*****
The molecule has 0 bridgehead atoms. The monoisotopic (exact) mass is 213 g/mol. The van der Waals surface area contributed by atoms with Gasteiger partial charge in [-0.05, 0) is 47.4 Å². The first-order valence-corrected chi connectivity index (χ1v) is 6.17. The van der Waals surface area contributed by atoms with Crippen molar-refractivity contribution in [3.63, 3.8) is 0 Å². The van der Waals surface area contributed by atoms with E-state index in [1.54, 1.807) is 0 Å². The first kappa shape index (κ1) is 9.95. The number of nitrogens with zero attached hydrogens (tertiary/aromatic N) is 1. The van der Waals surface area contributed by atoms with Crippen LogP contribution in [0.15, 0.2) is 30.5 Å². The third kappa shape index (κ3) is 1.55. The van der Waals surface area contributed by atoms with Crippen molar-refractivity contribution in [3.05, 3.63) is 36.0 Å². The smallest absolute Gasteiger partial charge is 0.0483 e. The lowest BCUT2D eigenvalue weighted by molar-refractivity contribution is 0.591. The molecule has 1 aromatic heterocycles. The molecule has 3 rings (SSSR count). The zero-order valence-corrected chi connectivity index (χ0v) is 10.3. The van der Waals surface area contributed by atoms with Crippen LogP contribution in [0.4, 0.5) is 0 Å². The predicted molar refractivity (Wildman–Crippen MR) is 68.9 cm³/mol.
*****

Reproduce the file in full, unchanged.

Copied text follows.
The molecule has 0 bridgehead atoms. The monoisotopic (exact) mass is 213 g/mol. The van der Waals surface area contributed by atoms with Gasteiger partial charge in [-0.05, 0) is 47.4 Å². The first-order valence-corrected chi connectivity index (χ1v) is 6.17. The van der Waals surface area contributed by atoms with Crippen molar-refractivity contribution in [3.63, 3.8) is 0 Å². The van der Waals surface area contributed by atoms with E-state index in [1.54, 1.807) is 0 Å². The first kappa shape index (κ1) is 9.95. The number of nitrogens with zero attached hydrogens (tertiary/aromatic N) is 1. The van der Waals surface area contributed by atoms with Crippen LogP contribution in [0.15, 0.2) is 30.5 Å². The third kappa shape index (κ3) is 1.55. The van der Waals surface area contributed by atoms with Crippen molar-refractivity contribution in [3.05, 3.63) is 36.0 Å². The smallest absolute Gasteiger partial charge is 0.0483 e. The lowest BCUT2D eigenvalue weighted by molar-refractivity contribution is 0.591. The molecule has 1 aromatic heterocycles. The molecule has 3 rings (SSSR count). The zero-order valence-corrected chi connectivity index (χ0v) is 10.3. The van der Waals surface area contributed by atoms with Crippen LogP contribution in [0.4, 0.5) is 0 Å². The predicted molar refractivity (Wildman–Crippen MR) is 68.9 cm³/mol.